After a few days in La Paz after the jungle trek, we decided to give our livers a rest and head over to lake Titicaca for a few days before moving West out of Bolivia and into Peru. At around 3800m altitude, lake Titicaca is the worlds highest navigable lake and is shrouded in mythology for being the birthplace of the Inca gods.
|View of lake Titicaca|
Legend has it that both the sun and the moon rose from the depths of the lake, and as we took a boat over to the town of Copacabana on the Bolivian side, the water was crystalline blue and weirdly shiny. Perhaps thats just another effect that altitude is responsible for, but I'm not convinced. If there's one cliched expression on the South American travel circuit it's 'It must be the altitude' a phrase which takes all the credit for a variety of naturally occuring phenomenoms, including people's general lack of fitness and the severity of their hangovers.
It was a real shame to see the sungate; a stone doorway thought to have been constructed by the Inca people, who lived from around 1100 AD, was now covered in bad graffiti. It was amazing to see it just after sunset in the glowing red sky. The town and surrounding coast has a distinctly mediterranean feel and Fred and I climbed the mountain to the South of Copacabana in the afternoon with the guitar and watched the sun disappear into the lake. It was a great moment which I was glad to be sharing with someone as opposed to watching it on my own.
After Lake Titicaca we rejoined forces with Rich and some of his friends from back home and booked our trek to Machu Pichu. For other travellers it really is a good idea to try and get a group of you together when booking these things, because with a group of 8 people we managed to negotiate the price of the 5 day, 4 night Salkantay trail from $180USD down to $155.
The first day of the trip was quite hard work, mainly uphill, and I would recommend getting more sleep than I chose to bank the night before you leave! Try to sort out breakfast in advance as well because we ended up paying 10 Peruvian soles for stale bread and eggs with a cup of hot water. Fortunately, halfway through the day our guide, Jose-Luis was as equally tired as us.
|Jose-Luis getting some shut-eye|
|The crew; Rich, Fred, Michelle, Me, Caz and Connie|
We were all relieved to get to the base camp to eat, but hit the hay as soon as the meal finished. I awoke to one of the guides knocking on our tent and offering us a hot cup of cocoa tea. I asked if Fred or Rich wanted one too, and half the campsite started calling out from inside their tents which the guide found quite amusing. It was pretty cold in the night and some of the girls were crying when they got out the tent, but at least that was the worst night out the way.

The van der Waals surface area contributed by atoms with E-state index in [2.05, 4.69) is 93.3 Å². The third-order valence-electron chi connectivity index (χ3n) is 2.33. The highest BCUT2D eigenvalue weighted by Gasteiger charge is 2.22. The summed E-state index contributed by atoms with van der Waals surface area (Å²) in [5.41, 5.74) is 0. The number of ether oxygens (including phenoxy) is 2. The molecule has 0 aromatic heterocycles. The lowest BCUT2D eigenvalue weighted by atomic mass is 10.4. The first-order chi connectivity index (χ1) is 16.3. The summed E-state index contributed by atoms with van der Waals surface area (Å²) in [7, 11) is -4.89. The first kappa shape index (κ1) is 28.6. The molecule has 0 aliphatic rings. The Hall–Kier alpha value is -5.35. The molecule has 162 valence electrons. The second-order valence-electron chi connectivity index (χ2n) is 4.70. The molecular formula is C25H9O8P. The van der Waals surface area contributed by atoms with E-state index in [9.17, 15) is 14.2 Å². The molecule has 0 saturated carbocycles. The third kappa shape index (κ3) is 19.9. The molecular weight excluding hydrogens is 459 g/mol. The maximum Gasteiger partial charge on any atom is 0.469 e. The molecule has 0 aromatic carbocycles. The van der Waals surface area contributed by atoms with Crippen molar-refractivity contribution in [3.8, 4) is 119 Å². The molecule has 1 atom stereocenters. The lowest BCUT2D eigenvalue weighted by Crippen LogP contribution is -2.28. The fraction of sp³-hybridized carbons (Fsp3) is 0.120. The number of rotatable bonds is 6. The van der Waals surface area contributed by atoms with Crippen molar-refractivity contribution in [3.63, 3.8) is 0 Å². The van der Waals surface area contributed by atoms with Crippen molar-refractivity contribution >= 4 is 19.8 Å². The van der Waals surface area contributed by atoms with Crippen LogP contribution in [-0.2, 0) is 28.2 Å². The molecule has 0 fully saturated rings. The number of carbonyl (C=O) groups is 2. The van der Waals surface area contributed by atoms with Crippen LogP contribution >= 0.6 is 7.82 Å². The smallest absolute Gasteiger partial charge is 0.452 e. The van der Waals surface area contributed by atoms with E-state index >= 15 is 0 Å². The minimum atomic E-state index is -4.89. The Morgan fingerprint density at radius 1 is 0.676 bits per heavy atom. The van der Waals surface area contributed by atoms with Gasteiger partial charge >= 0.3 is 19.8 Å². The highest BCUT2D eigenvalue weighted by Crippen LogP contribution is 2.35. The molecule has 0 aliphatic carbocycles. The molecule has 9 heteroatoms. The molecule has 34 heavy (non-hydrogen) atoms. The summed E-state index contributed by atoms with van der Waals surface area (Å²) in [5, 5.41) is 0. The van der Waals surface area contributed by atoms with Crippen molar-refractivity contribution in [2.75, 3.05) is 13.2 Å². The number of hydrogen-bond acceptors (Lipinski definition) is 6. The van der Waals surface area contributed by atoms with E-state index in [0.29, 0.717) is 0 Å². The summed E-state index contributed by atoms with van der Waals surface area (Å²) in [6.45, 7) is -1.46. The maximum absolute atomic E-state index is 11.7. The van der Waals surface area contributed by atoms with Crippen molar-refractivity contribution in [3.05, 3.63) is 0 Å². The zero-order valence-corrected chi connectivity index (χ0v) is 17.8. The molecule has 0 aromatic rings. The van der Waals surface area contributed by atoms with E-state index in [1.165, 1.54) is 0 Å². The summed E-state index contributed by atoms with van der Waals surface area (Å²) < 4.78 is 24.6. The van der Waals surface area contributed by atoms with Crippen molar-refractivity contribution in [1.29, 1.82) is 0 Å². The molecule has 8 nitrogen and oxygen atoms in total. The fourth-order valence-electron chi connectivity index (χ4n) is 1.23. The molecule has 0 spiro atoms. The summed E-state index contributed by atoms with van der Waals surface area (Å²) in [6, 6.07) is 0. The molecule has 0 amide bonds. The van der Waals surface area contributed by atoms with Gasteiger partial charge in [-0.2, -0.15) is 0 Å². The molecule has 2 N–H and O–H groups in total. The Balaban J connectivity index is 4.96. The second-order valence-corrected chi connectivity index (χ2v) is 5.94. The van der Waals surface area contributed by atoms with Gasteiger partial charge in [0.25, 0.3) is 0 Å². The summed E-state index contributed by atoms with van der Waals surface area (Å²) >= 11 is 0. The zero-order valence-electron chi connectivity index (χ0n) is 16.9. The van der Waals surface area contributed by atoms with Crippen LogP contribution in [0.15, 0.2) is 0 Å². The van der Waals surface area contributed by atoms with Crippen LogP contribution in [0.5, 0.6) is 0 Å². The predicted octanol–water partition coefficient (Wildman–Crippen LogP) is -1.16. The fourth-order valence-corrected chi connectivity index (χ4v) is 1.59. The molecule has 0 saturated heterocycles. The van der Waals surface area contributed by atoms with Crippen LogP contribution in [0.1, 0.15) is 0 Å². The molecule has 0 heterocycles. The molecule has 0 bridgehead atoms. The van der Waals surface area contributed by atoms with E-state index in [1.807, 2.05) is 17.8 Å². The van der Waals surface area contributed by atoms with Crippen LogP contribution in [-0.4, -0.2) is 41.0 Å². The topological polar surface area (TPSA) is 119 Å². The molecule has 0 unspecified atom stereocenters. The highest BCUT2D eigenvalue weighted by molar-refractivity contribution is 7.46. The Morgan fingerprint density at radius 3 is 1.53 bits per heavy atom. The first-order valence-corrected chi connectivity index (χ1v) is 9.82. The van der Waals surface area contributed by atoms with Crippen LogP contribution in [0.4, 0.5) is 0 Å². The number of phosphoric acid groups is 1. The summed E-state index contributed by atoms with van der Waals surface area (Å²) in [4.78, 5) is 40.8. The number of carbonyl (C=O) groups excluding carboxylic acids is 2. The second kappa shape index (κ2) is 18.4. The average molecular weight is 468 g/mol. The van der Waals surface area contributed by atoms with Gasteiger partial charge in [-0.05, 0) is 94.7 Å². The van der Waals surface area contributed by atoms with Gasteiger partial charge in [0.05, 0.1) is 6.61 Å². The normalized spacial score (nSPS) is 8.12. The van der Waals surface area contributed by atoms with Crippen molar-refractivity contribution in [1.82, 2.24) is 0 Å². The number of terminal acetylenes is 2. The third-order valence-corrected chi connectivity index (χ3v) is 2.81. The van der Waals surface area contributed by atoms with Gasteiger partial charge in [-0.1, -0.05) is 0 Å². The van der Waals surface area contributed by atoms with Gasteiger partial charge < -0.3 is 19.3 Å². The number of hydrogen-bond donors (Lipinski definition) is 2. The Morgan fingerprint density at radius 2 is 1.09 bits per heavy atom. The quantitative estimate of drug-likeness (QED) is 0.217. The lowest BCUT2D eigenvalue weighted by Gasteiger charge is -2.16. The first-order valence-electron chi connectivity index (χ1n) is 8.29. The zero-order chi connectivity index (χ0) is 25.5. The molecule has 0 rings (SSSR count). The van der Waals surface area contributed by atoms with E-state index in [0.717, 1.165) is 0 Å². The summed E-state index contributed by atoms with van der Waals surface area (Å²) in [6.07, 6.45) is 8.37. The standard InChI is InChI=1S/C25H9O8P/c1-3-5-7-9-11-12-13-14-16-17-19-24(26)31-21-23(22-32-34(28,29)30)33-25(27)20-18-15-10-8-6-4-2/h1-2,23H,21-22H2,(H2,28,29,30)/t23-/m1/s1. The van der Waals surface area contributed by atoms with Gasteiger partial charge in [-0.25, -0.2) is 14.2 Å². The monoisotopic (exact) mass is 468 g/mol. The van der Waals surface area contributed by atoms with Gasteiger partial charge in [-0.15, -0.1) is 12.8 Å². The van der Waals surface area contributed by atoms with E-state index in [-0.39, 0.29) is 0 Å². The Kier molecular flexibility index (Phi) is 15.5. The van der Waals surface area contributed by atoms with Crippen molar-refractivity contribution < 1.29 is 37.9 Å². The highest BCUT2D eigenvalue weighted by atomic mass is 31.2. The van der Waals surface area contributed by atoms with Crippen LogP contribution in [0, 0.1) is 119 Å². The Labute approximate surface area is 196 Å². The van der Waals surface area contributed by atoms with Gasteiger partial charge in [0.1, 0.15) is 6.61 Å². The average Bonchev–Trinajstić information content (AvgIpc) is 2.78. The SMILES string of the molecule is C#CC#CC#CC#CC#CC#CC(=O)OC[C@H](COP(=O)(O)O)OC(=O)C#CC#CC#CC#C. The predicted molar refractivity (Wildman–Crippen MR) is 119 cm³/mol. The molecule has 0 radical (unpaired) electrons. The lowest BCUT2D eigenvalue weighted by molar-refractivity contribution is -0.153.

|Chatting to the cooks|
|The full expedition team at dinner|
After breakfast the next day it was ipods in and some motivational tunes for the steepest climb of the trip up to 4600m.
We celebrated at the top of the mountain Abra Salkantay (4600m). From that point it was all downhill, which is a good thing... Once we went back down through the clouds and inevitable rain, the weather warmed up and the scenery became less desolate and more tropical.
|The sun re-appearing on our descent|
|Celebrating the power of gravity|
You begin to understand how the Incas used these trails when you consider how quickly you find yourself in completely different climates, which to this day enables the trade of different types of fruit and vegetables grown at different altitudes.
Unfortunately, since I was running around like Ray Mears sipping from any spring I could find - perhaps relying a bit too much on the purification tablets I had bought, I began to get a pretty bad stomach after day 3. This perhaps led to my eagerness to skip some of the walking and opt for a series of 6 x 700m ziplines high above the rocky valley floor.
After this we continued our trek in the boiling sun past the aptly and originally named village of Hydroelectrica, with its huge hydroelectric turbine, and then along a railroad track for what seemed like eternity with my constantly churning stomach to the town of Aguas Calientes, which would be the base for the early morning journey to Machupicchu.
|The hydroelectric turbine at hydroelectrica|
At about 3am the next day we got up and walked down to the bridge that leads to the steps at the base of Machupicchu. You want to be one of the first 400 to arrive at the top, because this is the number of people permitted to also visit the higher Huaynapicchu for the best views of the ancient settlement. Up and down altogether we probably climbed about 7000 steps that day, but the view from the top of Huaynapicchu was worth it all. You could see clearly the quarry at the top from which all of the stonework was hand chiselled. The way they built the structures, with wide bases that have withstood earthquakes, impressed even modern day Japanese scientists who thought that the amount of tourism the site now received was damaging the foundations. Their experiments using various tiltometers installed around the site have proved this theory wrong – obviously this ancient race was more intelligent than they expected.
|Sunrise at Machupicchu - Huaynapicchu in the background|
|Incan stonework - with perfect joints that have lasted centuries|
|Supposedly a stone which a puma was tied to|
Our guide gave us a lot of speculative information about the purpose of each of the buildings and structures; the Kings quarters with what was apparently a stone to tie a watchful puma to for protection, the observatory which is supposed to align with certain stars at times of the year, random stones that jut out from the stonework where sacrifices were placed. It is the type of place where it is best to just let your imagination run away with what might have happened there all those years ago, and an experience I will remember for many years to come.
|Good times at the top of Huaynapicchu|